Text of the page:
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The New England Glass Company
By 1819 Bakewell's had its first real competitor for fine glassware in the New England Glass Company at Cambridge, Massachusetts. However, this company was established for the purpose of taking away the New England market from the Anglo-Irish companies. The Cambridge company copied the imported ware so well, that the collector can seldom distinguish the two.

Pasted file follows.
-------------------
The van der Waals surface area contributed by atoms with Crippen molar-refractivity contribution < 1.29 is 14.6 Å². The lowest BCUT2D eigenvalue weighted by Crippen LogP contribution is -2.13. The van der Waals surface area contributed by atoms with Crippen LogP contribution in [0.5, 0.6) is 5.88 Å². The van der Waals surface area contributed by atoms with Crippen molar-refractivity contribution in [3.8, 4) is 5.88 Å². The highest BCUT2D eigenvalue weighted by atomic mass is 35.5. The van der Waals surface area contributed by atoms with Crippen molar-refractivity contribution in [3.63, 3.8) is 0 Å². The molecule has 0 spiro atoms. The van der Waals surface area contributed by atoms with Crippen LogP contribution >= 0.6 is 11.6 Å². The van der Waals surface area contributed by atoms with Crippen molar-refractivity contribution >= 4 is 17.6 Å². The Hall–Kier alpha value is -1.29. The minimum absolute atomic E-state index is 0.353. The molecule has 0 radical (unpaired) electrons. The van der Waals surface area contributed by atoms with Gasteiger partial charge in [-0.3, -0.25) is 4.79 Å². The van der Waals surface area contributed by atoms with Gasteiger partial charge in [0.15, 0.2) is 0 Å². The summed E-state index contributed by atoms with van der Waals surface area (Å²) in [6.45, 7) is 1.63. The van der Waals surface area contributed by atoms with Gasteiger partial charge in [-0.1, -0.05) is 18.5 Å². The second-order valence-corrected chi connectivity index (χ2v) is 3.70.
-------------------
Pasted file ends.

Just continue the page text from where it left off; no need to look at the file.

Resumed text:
This factory continued making high-grade wares until 1888. Like Bakewell's, its early products were principally fine blown lead glass which was cut and engraved with Anglo-Irish patterns. Lamp fonts, lamp shades, and bottles of various kinds were also made. Some Blown Three-mold was made. Some small objects such as salts were pressed as early as 1820, but pressed glass was never made at Cambridge to the extent it was produced at either the Sandwich factory or in the Midwest. In the period after the Civil War, ornamental glasses such as Peachblow and Amberina were invented to compete with the Pittsburgh ware. The New England Glass Company was forced to close, like other factories in the area, because competition from Midwestern glasshouses was too great. The latter had better fuel, a better labor supply, and a better market.